2. August 2006, 13:38 | by WD Milner | Full Article |

I generally flip through a few trade magazines while having a morning coffee and grabbing my e-mail. An article and a sidebar seemed to stand out today for some reason. The side bar read “500M PC’s expected to be obsolete by 2007” according to the US National Safety Council. The same sidebar indicated that the average lifespan of a computer in 2005 was 2 years (down from 4.5 years in 1992) according to the EPA.

Now when I read things like this I have to shake my head. Are the only people they survey power users and those companies with money to burn that get new machines every year or two? Most people, real end users, that I know keep their machines for considerably longer than 2 years. Many are using Pentium II/K6-2/3 and Pentium III class machines and a good number, who have no needs beyond e-mail, a bit of web surfing and a bit of word processing are still happily chugging away on the last 486's or Pentiums (before they started numbering them).

Others, such as myself, still have and use our older machines for things which they function quite well despite not being state-of-the-art. My old 40MHz 386 makes a perfectly adequate router/firewall/gateway for my home network. It has more computing power and memory than many of the consmer level firewall routers on the market and is infinitely more flexible. My 350 MHz k6-2 makes a perfectly adequate personal DNS cache and web server. Another k6-2 at 500MHz servers as a file server and data vault. This article is being written on a 550MHz K6-III. My old XT class machine witha speedy 8MHz 8088and 8087, a huge 640 KB of RAM, and a massive 80 MB SCSI hard drive serves as a bulletin board system and smart terminal for my amateur radio station.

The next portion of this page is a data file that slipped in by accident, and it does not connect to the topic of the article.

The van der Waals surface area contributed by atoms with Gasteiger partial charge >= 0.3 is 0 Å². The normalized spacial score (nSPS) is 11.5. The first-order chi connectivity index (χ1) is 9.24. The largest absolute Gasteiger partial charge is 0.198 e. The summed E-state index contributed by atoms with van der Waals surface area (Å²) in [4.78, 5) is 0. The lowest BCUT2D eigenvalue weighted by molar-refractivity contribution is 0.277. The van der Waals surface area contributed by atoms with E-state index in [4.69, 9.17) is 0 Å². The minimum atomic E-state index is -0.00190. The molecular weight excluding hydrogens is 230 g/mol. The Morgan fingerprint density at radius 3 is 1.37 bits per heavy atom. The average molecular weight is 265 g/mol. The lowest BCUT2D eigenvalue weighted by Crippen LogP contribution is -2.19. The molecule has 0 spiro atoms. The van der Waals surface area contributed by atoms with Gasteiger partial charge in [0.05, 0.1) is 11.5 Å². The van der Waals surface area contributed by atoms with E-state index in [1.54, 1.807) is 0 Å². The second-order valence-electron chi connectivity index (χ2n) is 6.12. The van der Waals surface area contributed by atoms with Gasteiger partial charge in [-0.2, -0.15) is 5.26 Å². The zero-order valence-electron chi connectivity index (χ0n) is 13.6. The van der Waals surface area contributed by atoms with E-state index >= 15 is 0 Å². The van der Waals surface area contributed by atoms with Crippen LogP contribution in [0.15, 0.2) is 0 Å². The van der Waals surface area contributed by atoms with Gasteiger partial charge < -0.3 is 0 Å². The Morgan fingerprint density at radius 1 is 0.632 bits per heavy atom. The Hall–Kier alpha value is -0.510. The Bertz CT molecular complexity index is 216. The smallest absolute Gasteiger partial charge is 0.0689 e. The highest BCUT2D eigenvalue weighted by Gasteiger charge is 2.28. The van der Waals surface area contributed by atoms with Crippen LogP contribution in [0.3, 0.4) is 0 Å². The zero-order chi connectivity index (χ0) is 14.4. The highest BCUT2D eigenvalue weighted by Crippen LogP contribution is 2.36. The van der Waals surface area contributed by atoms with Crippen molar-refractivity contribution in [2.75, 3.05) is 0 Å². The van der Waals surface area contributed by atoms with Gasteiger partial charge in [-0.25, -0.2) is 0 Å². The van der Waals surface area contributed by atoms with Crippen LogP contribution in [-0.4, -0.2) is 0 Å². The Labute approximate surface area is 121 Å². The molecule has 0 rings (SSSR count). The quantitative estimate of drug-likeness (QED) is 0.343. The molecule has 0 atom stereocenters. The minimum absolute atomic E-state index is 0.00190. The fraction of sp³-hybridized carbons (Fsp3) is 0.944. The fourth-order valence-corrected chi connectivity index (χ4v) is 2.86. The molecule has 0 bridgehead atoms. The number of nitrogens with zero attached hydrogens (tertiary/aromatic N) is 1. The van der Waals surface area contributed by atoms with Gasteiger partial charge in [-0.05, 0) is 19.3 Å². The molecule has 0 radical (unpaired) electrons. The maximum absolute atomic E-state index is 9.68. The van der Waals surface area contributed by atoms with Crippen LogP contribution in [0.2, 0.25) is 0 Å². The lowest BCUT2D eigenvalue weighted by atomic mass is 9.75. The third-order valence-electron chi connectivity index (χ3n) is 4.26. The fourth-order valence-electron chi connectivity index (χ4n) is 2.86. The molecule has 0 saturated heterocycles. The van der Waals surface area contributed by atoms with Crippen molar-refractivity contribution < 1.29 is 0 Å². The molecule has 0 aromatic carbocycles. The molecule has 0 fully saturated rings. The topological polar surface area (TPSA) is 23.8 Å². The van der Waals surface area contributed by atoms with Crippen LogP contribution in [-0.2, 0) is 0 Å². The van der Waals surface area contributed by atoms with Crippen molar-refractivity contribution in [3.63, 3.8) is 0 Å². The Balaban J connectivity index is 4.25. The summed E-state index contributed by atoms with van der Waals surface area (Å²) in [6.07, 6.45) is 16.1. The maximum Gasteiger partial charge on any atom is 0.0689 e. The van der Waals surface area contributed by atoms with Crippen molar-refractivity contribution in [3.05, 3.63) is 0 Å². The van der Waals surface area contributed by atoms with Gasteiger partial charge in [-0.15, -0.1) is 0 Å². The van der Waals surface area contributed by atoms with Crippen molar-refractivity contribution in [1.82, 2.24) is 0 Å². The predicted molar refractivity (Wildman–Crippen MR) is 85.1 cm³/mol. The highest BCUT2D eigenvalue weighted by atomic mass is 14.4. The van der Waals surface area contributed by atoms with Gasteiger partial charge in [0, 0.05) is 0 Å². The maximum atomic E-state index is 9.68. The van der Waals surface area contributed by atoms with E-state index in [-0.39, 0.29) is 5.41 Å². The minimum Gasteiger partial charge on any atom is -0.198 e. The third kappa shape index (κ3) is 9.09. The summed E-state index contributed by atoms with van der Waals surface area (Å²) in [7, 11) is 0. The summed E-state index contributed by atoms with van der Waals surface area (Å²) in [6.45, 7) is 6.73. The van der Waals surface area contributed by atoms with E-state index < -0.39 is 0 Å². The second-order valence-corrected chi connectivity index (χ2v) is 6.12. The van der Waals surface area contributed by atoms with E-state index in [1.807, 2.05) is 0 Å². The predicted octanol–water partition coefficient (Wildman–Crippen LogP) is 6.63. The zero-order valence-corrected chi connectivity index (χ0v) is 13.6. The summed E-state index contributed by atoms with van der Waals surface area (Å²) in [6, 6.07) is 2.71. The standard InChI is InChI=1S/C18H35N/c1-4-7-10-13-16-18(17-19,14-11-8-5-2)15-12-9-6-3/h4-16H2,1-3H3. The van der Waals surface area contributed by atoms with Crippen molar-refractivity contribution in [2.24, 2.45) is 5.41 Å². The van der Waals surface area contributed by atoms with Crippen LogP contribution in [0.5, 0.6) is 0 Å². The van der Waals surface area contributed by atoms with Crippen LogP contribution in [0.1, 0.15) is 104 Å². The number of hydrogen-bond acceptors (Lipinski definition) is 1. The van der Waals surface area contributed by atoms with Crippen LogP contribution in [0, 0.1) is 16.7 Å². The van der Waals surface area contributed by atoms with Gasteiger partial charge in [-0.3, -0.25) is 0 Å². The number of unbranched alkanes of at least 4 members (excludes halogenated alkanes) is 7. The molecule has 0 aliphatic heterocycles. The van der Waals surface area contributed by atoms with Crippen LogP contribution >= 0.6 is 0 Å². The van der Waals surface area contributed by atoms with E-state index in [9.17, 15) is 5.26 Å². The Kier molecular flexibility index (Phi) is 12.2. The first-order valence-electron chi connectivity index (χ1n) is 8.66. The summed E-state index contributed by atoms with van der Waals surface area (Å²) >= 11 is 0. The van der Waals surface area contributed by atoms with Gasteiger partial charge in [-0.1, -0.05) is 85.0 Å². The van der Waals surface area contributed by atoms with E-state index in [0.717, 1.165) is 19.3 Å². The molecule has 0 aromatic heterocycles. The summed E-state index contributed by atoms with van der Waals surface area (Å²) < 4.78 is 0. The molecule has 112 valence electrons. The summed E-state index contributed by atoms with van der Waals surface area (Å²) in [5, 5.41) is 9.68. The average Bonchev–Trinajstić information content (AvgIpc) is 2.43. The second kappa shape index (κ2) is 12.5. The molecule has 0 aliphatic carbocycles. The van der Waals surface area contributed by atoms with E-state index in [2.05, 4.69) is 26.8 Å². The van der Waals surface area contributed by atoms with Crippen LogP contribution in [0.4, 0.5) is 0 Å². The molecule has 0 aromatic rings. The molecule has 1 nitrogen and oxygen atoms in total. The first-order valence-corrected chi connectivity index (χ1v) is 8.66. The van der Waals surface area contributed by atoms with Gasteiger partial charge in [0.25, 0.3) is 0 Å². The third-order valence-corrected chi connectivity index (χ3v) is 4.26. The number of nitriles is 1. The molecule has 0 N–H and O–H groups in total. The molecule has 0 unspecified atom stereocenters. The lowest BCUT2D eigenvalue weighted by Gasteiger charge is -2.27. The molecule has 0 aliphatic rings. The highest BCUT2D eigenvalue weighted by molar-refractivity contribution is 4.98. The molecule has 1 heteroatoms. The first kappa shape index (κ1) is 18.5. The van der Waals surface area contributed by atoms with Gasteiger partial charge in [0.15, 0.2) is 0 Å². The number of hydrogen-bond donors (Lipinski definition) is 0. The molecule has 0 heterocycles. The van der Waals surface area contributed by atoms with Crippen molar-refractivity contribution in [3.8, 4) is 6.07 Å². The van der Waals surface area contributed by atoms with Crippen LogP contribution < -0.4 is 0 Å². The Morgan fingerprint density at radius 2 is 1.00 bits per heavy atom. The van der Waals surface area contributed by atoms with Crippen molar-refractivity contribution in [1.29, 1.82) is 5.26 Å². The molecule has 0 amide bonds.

Some of the most popular servers used in web hosting are still the Cobalt RAQ series sold by Sun. The most popular series, the RAQ 3x, 4x, and 550 are powered by K6-2 300/350Mhz, 400/450MHz and 500/550MHz processors respectively. While under a heavy scripting load from many dynamic websites they can be a bit sluggish they are in widespread use and quite capable. Funny then that this class of machine is obsolete for the desktop

These machines are not the newest of fastest, and for some things are very slow. They will, however, do 95% of the jobs requried by 99% of computer users. While I do not have the source ready to hand it has been reported that most PC’s spend over 90% of their computing time sitting idle, waiting for user input. What then does this say about obsolete?

Obsolete in this case simply means that they are not the newest, and no longer fashionable - not that they are somehow incapable of performing the job. If more machines were used appropriately, there would be less junk in the landfills. But in a "disposable" society, especially in North America where corporate push and the latest and greatest is the rule, perfectly capable, inexpensive and functional machines are discarded. It isn’t that they are obsolete - but that companies have decided to sell something new and the marketing folks have told everyone they are obsolete.

Considering how much time the computers spend waiting for the real bottleneck in data processing I wonder how long it will be before we humans are declared obsolete as well.

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Categories: ,
Keywords: obslete,486,pentium k6-2,computer lifespan



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